London's A&E units facing 'very bad' winter

Patients waiting to see a doctor Pressures have been growing on A&E units for a number of years

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Accident and emergency units in London are facing a "very bad" winter, politicians and doctors are predicting.

Latest data shows the capital's major A&E units are already missing the four-hour treatment target - despite summer just coming to a close.

Ministers have already set up a bailout fund for struggling hospitals.

But a London Assembly meeting was told it would not be enough to guarantee hospitals would cope this winter in London - and the rest of the country.

Royal College of GPs president Dr Clare Gerada told the London Assembly's Health Committee that, like many areas of the country, London was facing a difficult time.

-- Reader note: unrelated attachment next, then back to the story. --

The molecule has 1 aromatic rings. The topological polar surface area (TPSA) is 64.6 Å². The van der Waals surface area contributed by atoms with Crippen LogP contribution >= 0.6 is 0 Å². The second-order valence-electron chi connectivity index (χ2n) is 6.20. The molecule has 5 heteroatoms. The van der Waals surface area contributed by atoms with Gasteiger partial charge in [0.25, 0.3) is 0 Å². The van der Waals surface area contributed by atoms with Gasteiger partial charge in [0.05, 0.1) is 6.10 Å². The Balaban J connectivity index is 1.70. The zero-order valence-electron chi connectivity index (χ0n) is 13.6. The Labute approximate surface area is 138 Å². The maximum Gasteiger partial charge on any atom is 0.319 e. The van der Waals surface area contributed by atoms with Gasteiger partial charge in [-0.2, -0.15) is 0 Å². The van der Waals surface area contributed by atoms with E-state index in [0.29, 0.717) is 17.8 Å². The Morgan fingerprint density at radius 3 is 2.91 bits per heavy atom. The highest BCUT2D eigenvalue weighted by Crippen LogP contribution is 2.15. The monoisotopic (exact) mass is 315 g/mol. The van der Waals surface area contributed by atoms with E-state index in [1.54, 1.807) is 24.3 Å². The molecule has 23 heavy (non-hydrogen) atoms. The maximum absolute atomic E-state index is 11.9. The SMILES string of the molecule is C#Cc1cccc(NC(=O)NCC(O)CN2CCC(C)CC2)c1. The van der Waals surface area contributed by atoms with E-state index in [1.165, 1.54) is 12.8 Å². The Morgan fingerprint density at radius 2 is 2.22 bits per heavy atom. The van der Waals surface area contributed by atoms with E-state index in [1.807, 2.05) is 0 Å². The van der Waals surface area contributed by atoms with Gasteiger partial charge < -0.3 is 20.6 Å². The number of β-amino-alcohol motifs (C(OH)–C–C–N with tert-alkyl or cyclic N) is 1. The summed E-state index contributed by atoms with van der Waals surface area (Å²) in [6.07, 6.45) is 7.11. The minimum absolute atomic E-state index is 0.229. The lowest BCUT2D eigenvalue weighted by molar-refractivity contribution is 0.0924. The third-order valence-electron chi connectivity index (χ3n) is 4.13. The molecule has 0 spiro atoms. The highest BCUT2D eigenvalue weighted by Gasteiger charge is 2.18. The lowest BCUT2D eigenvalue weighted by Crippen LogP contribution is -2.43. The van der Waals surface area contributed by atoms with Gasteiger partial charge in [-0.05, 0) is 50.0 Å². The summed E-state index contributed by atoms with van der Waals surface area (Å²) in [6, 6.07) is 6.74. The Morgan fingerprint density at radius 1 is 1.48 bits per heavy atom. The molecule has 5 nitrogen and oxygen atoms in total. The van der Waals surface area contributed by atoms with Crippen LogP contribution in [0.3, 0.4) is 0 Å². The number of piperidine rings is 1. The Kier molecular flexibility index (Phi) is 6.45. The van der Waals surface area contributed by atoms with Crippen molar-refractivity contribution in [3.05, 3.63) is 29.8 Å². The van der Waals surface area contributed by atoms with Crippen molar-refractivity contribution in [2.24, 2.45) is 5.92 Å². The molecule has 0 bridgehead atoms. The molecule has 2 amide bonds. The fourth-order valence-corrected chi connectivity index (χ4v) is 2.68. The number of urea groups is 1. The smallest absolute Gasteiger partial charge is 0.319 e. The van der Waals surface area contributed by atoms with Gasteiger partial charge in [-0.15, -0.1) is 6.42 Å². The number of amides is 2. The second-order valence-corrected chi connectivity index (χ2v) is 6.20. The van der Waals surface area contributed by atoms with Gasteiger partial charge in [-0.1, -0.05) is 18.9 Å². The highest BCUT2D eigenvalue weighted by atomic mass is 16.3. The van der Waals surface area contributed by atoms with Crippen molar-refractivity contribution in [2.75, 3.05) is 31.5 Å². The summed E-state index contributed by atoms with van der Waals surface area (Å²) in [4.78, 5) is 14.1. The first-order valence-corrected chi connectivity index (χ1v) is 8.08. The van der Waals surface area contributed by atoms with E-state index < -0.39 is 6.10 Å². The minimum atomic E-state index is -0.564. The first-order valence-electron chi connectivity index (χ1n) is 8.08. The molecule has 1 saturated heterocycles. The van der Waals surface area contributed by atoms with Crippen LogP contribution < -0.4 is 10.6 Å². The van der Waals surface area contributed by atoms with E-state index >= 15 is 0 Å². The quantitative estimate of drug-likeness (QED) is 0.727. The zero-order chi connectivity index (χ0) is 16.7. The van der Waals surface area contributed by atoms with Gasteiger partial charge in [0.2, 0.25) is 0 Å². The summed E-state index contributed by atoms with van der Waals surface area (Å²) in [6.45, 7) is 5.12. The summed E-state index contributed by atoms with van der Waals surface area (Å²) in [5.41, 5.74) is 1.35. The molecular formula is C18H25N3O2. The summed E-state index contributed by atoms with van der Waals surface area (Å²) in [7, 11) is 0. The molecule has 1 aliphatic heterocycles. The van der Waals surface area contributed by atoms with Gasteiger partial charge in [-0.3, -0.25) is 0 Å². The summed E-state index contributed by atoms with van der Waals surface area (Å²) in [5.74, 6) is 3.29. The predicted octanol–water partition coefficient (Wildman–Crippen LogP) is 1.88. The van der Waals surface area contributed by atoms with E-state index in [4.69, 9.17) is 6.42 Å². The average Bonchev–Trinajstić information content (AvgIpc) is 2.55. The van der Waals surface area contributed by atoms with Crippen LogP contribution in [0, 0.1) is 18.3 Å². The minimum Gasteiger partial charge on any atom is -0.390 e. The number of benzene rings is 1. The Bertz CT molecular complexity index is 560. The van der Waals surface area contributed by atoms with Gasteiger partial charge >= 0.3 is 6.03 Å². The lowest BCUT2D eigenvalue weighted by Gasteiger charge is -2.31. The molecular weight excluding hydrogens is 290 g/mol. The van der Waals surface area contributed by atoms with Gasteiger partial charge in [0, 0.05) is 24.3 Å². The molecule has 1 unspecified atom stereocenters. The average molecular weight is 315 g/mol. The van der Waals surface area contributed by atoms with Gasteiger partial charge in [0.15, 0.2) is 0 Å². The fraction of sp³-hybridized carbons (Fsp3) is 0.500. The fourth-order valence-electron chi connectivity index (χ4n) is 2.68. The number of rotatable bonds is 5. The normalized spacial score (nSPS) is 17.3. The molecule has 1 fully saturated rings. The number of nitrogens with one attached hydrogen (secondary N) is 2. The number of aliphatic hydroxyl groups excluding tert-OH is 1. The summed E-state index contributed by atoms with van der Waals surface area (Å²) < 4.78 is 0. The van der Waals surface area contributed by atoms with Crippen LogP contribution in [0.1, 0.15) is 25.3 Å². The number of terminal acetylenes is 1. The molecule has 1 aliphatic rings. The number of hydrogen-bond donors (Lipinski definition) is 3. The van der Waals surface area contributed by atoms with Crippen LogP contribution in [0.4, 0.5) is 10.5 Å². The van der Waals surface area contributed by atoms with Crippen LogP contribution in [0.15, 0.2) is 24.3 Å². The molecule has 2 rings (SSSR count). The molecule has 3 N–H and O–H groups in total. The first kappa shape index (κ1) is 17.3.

"We are going to have a bad winter - very bad," she said.

Andrew Dismore, a Labour member of the committee, added: "We have a sticking plaster solution to A&E, but the plaster is going to come off as soon as it starts to rain.

"A sticking plaster solution for London is not going to work."

Earlier this week a leaked NHS England report showed that just over 91% of patients were waiting longer than four hours in A&E - below the 95% target - a figure which is normally only seen during the winter.

'Better placed'

The London Assembly meeting was also held just weeks after the government set out how the first tranche of the £500m bailout fund would be shared across the NHS.

The sum is to be spread evenly over the next two winters.

This year 10 London hospitals will be sharing £55m, although this will be spent on both hospitals and community services, such as social care.

Dr Anne Rainsbury, director of NHS England in London, said the money meant the NHS was "better placed to cope".

But she acknowledged longer-term solutions were needed to make the system "sustainable".

She added that that included creating 24/7 speedy access to specialist services for the sickest patients and investing in community and out-of-hours services to encourage those who needed less urgent care to use alternatives to A&E.

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